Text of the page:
I ducked and quickly rolled back down the hill. On the way down, my right calf encountered one of those beer cans from the days before pop tops, the type you had to open with a can opener, leaving a protruding jagged metallic triangle that could do real damage. It ripped through my jeans and opened a gash several inches long in my leg, which began bleeding profusely. A sizable, grisly-looking piece of flesh dangled by a thread. Not having the time or the means to apply a field dressing, I hightailed it home through empty lots overgrown with weeds, keeping as close to the ground as possible.

I burst through the front door out of breath, and haltingly told Mom that I had been injured and would require medical attention. I also mentioned that we needed to turn off the lights and draw the curtains, and if the police came to the door, we should pretend not to be home. “Oh no you don’t,” she said, without even looking up from her newspaper. “I’m not going to fall for that again.”

Perhaps I should explain here that only the previous day I had conducted a different experiment, wherein I combined ashes, candle wax and ketchup into a fair imitation of a horrific burn wound on my left arm. That had got her to take notice, however briefly. But actions have consequences.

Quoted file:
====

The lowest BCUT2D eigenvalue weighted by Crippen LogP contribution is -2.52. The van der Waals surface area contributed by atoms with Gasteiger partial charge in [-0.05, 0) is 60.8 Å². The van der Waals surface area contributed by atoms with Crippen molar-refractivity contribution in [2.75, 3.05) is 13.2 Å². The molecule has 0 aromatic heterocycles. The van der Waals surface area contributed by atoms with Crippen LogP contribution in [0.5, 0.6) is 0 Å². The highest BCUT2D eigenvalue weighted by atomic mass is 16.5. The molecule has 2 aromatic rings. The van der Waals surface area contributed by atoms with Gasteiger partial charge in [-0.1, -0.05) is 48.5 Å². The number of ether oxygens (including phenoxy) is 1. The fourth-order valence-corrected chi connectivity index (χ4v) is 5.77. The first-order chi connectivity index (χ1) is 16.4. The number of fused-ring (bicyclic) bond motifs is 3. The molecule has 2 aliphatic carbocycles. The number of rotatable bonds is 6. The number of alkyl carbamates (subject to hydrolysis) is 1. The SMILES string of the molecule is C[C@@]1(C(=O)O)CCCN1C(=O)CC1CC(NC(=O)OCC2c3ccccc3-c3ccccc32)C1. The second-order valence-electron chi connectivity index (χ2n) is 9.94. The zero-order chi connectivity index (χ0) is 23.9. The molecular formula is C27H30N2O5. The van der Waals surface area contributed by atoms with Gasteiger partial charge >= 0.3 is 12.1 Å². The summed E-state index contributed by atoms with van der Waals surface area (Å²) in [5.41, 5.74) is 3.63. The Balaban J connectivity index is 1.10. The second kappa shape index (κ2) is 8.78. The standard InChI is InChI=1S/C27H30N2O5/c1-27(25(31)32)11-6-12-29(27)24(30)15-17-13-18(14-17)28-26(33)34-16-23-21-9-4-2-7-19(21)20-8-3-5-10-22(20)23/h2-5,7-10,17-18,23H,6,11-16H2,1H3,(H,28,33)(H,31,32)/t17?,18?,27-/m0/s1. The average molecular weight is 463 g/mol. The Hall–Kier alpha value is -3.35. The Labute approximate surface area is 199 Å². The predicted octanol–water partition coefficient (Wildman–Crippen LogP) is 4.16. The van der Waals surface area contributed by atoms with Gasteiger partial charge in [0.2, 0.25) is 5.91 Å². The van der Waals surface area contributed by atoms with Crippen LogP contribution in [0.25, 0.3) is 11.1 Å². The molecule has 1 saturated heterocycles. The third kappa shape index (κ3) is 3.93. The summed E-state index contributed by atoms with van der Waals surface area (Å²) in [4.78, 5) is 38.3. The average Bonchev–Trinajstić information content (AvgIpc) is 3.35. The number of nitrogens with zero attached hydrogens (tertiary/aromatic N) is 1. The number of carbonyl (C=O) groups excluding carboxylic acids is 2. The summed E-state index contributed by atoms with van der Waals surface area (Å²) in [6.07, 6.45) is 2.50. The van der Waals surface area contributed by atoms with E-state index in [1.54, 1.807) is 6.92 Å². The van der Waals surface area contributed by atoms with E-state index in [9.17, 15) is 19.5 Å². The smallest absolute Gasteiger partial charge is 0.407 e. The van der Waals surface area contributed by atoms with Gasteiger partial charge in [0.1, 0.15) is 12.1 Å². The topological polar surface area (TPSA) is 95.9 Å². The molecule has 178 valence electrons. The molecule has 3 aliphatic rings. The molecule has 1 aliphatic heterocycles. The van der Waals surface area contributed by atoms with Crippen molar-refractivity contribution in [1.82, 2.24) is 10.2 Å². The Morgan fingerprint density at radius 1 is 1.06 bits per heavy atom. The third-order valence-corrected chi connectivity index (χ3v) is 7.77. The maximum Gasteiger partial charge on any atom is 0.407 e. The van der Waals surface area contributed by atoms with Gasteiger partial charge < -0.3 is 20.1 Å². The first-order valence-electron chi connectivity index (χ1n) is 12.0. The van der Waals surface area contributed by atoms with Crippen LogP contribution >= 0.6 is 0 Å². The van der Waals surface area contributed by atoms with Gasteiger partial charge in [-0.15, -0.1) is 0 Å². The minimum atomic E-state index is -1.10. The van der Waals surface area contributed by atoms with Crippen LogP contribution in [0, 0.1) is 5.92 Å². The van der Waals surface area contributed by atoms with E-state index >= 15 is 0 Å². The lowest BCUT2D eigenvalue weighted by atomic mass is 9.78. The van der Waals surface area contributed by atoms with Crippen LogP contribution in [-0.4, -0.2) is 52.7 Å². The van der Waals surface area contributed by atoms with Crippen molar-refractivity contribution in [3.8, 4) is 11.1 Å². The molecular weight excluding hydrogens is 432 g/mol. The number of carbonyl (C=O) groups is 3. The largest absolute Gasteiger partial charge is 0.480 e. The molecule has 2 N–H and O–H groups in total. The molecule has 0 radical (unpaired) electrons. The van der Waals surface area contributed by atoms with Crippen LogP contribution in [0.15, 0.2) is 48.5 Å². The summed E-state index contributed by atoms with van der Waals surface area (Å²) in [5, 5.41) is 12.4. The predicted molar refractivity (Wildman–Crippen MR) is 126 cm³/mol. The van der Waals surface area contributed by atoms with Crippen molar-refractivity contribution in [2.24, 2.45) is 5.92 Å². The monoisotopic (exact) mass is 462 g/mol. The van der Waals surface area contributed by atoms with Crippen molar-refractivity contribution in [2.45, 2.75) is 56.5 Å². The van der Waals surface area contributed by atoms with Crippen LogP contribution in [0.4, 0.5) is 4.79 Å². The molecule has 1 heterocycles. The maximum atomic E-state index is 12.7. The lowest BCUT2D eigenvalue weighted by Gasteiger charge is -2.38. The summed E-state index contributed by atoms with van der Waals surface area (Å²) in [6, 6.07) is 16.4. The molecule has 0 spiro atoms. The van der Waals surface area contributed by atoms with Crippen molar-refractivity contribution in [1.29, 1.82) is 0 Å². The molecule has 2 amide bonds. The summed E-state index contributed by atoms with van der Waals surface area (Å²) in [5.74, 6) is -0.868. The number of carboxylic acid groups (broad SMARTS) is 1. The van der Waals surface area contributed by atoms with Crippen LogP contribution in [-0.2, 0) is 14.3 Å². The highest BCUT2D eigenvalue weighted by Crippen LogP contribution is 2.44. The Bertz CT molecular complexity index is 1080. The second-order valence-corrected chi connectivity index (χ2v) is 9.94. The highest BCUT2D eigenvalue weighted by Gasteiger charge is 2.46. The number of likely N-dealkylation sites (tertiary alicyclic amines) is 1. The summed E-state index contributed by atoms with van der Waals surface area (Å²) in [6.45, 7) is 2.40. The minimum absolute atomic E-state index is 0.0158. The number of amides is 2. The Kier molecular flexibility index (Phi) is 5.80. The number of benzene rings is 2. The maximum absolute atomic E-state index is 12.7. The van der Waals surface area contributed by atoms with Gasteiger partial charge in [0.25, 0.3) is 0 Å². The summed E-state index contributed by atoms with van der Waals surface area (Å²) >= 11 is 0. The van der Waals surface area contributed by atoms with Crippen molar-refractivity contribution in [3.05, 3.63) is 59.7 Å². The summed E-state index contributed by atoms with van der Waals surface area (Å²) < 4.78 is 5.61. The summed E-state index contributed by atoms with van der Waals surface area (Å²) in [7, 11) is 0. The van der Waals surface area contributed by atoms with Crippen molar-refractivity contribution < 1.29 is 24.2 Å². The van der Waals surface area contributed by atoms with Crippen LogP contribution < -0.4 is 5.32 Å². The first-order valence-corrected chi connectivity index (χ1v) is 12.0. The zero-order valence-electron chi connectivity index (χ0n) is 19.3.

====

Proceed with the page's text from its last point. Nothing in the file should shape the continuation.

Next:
Not knowing what else to do, I sat down and let my cut bleed onto the floor. I began to get dizzy, whether from shock and adrenaline or loss of blood, I don’t know. The cop car slowly pulled down our cul-de-sac and back out again without stopping, gumballs still on but siren off. A few minutes later my mom finally put down the paper, looked up, saw the growing pool of blood at my feet, and smiled. “Well, are you going to clean that up, or what?” she asked. I managed to whisper that I needed to see a doctor, the sooner the better. Then I fainted.

When at last she understood that I was indeed hurt, she calmly and coolly snapped into action. She had the neighbors drive me to the emergency room. Dad was not home, you see, and she would not learn to drive until many years later. In fact, most pedestrians and light poles unlucky enough to find themselves in her path would say she never did. But that’s another story.